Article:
Psychologist Brandon Gibb from Binghamton University will be exploring children’s depression through funding from the National Institute of Child Health and Human Development, part of the National Institutes of Health and through the American Recovery and Reinvestment Act (ARRA). He hopes to identify the most important risk factors and also to “determine a developmental window that may provide the best opportunity for protective intervention.”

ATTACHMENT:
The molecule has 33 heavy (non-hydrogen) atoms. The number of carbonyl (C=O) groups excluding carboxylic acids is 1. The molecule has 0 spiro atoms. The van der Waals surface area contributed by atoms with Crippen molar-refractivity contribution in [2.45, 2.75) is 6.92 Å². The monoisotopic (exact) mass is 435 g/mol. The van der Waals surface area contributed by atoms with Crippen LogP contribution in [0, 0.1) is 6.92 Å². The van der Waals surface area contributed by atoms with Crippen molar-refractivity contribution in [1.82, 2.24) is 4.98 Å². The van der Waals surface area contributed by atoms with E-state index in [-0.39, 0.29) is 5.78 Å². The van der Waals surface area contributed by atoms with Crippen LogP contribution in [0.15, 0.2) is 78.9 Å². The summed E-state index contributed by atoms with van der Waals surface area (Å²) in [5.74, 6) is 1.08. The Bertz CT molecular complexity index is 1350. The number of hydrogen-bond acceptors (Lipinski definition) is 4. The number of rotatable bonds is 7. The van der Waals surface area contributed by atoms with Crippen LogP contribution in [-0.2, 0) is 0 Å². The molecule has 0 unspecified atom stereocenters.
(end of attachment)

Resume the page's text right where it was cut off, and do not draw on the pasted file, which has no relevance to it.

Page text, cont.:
To do this, Gibbs and his colleagues will study 250 eight to fourteen year olds and their mothers over five years in hopes to achieve a better understanding of the genetic, environmental, and psychological variables that can lead to depression. Specifically, Gibbs aims to gain insight on the types of stress and the risk versus resilience factors prevalent when entering adolescence.
A deeper comprehension of information-processing biases may bring valuable information to the field to childhood depression. It has been found that depression-related thinking styles are fairly stable in adulthood and Gibbs wants to know when these thinking patterns develop and if there are specific genes that affect them.